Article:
Because I decided to switch to the Freedom KL25Z boards this year for the circuits class, rather than Arduino boards, I have a bit of a scheduling problem. The KL25Z boards come without headers, but the students can’t do much with them until headers have been soldered on. That means that I need to teach the students to solder on the first day of lab, rather than halfway through the course.
Because students will need instruction, I’ve tried to put together a tutorial on soldering specifically for this purpose. Because I don’t have a KL25Z board without headers, but do have a KL26Z board (which uses identical headers), I’ve taken pictures of soldering on the headers.
I find it best to tack down each of the headers by soldering one or two pins first, so that I don’t have to worry about the headers shifting around as I solder.
After every few solder points, it is a good idea to wipe off the tip of the iron on a wet sponge, to keep the tip clean. Otherwise burnt residue of the rosin flux builds up on the iron and makes good thermal contact difficult.
I should also warn the students not to touch the rubber feet with the soldering iron. Arranging the board so that the long edge is closest to the hand holding the soldering iron (rather than the short edge as shown here) probably makes this easier. Rotating the board to solder the other side, rather than reaching across, is also a good idea.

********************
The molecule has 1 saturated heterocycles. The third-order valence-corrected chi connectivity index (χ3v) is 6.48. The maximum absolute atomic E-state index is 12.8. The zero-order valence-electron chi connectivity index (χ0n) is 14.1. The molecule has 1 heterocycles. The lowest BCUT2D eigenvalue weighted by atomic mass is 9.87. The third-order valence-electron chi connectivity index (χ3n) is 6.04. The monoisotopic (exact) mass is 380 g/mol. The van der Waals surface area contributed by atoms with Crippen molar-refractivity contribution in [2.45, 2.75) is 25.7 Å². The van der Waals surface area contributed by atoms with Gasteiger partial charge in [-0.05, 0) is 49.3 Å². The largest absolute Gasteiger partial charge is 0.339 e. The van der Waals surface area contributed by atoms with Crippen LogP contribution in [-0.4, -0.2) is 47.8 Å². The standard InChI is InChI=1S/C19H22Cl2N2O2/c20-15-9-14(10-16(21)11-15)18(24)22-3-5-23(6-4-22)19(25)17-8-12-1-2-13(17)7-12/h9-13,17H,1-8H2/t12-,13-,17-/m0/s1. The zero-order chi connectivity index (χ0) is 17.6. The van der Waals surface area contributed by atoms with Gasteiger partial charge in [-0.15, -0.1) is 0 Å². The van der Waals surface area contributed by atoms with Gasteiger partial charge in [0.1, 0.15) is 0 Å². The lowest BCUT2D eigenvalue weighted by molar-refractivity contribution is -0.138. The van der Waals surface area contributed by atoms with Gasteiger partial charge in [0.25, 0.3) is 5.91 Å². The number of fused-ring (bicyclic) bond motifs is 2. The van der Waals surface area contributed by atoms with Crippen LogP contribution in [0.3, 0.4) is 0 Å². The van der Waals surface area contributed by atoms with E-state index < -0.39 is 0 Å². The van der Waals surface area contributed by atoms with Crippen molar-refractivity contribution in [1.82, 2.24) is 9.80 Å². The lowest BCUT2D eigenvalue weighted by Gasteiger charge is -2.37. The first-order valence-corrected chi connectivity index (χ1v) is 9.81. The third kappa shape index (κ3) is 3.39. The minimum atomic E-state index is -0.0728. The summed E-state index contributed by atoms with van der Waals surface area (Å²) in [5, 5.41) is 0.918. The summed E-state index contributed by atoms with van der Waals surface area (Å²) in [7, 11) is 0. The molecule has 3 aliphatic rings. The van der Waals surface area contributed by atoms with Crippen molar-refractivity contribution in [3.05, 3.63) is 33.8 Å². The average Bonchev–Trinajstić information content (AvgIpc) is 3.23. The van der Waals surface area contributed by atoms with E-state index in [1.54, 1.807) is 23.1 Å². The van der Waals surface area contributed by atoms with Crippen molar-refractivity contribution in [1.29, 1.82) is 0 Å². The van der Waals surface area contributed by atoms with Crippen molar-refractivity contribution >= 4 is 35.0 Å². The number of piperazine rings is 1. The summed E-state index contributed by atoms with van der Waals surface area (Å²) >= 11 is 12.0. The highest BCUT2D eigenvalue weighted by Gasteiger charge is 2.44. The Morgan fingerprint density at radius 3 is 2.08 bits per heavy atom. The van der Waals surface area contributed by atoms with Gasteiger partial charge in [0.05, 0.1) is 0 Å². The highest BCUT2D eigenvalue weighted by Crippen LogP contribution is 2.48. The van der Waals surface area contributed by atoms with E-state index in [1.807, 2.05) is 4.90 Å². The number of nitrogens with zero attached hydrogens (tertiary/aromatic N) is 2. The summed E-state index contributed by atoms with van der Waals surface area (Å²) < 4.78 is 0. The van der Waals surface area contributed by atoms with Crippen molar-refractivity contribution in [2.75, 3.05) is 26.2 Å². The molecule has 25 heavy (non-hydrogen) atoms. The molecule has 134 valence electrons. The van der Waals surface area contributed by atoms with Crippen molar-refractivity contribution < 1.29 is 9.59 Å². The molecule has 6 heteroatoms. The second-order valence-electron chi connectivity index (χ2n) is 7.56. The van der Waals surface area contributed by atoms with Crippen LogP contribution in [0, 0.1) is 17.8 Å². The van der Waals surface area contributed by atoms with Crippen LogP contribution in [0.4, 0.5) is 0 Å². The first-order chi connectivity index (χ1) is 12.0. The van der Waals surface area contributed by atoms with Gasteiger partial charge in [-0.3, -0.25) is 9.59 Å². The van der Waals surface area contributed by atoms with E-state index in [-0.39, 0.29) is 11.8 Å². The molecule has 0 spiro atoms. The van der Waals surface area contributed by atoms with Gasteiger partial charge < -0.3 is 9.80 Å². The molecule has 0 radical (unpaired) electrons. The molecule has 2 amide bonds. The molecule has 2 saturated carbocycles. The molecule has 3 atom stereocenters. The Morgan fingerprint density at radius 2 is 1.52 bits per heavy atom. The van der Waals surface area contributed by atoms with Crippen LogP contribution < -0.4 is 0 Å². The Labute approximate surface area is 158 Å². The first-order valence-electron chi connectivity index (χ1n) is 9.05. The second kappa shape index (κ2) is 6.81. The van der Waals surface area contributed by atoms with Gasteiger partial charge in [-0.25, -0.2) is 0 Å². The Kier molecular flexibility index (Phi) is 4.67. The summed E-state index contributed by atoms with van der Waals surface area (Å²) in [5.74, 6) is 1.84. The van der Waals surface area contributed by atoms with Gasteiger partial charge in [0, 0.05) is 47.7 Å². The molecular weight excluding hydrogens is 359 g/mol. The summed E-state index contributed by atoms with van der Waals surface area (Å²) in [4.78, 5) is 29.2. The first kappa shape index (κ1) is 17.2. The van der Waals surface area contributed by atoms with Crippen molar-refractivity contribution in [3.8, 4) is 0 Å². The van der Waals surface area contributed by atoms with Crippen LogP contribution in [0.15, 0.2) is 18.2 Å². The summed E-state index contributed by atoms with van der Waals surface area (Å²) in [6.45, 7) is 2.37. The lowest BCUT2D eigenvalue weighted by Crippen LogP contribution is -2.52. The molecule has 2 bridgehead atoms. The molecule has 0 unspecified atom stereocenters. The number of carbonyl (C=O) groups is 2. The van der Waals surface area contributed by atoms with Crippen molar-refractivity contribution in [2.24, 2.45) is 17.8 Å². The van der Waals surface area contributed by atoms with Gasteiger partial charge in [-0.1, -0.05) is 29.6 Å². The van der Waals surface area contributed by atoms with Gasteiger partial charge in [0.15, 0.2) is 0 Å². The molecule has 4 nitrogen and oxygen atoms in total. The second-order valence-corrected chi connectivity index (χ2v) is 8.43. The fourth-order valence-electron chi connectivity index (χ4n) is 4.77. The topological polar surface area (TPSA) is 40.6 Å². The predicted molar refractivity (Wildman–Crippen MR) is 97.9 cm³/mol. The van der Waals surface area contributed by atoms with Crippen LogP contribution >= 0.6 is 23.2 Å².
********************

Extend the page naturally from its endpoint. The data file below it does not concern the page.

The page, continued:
We will be using tin-lead solder (since it is easier to work with than lead-free solders), but the lead is not a serious hazard. A bigger problem is the smoke from heating the rosin-core flux, as the electronics lab is not as well ventilated as it should be. I can warn the students not to breathe the smoke, and to take a 5-minute break in another room after soldering. If we were doing a lot of soldering, we’d have to get some fans with filter units to remove the smoke from the work area.
I’m a little worried about students’ first soldering projects being with a $13 KL25Z board, rather than the 50¢ hysteresis-oscillator board, and needing 64 solder points, rather than 42, but I think that they can handle it. The ease of putting the board face down on the headers and tacking them all down (compared to inserting varying size and shape headers, capacitors, DIP, and resistor on the hysteresis-oscillator board) may make the KL25Z a better choice as a first solder project.